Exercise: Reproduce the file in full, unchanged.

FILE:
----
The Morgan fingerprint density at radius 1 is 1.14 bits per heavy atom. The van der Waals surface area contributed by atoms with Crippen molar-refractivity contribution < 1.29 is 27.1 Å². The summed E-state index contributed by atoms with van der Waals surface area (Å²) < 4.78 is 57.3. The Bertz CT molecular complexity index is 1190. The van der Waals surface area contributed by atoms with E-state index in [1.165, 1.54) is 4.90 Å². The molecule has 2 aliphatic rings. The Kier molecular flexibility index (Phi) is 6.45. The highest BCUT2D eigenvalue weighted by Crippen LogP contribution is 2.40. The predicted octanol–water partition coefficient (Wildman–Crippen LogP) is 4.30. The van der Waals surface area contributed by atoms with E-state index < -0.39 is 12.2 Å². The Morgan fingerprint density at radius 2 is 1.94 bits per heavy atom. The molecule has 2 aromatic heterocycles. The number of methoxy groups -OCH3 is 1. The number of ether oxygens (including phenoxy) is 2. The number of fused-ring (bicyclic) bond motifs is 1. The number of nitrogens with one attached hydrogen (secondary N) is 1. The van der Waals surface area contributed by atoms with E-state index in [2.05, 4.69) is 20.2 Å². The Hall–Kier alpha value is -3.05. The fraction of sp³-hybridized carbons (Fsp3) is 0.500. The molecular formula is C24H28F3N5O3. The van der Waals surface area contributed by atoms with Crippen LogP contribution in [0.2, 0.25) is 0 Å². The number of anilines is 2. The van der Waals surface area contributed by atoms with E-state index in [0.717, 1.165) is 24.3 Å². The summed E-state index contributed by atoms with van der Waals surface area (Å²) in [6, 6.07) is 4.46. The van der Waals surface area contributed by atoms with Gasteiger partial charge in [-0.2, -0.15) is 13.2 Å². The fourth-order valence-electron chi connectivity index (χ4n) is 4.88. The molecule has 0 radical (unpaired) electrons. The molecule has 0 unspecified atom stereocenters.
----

The Morgan fingerprint density at radius 1 is 1.14 bits per heavy atom. The van der Waals surface area contributed by atoms with Crippen molar-refractivity contribution < 1.29 is 27.1 Å². The summed E-state index contributed by atoms with van der Waals surface area (Å²) < 4.78 is 57.3. The Bertz CT molecular complexity index is 1190. The van der Waals surface area contributed by atoms with E-state index in [1.165, 1.54) is 4.90 Å². The molecule has 2 aliphatic rings. The Kier molecular flexibility index (Phi) is 6.45. The highest BCUT2D eigenvalue weighted by Crippen LogP contribution is 2.40. The predicted octanol–water partition coefficient (Wildman–Crippen LogP) is 4.30. The van der Waals surface area contributed by atoms with E-state index < -0.39 is 12.2 Å². The Morgan fingerprint density at radius 2 is 1.94 bits per heavy atom. The molecule has 2 aromatic heterocycles. The number of methoxy groups -OCH3 is 1. The number of ether oxygens (including phenoxy) is 2. The number of fused-ring (bicyclic) bond motifs is 1. The number of nitrogens with one attached hydrogen (secondary N) is 1. The van der Waals surface area contributed by atoms with E-state index in [2.05, 4.69) is 20.2 Å². The Hall–Kier alpha value is -3.05. The fraction of sp³-hybridized carbons (Fsp3) is 0.500. The molecular formula is C24H28F3N5O3. The van der Waals surface area contributed by atoms with Crippen LogP contribution in [0.2, 0.25) is 0 Å². The number of anilines is 2. The van der Waals surface area contributed by atoms with E-state index in [0.717, 1.165) is 24.3 Å². The summed E-state index contributed by atoms with van der Waals surface area (Å²) in [6, 6.07) is 4.46. The van der Waals surface area contributed by atoms with Gasteiger partial charge in [-0.2, -0.15) is 13.2 Å². The fourth-order valence-electron chi connectivity index (χ4n) is 4.88. The molecule has 0 radical (unpaired) electrons. The molecule has 0 unspecified atom stereocenters.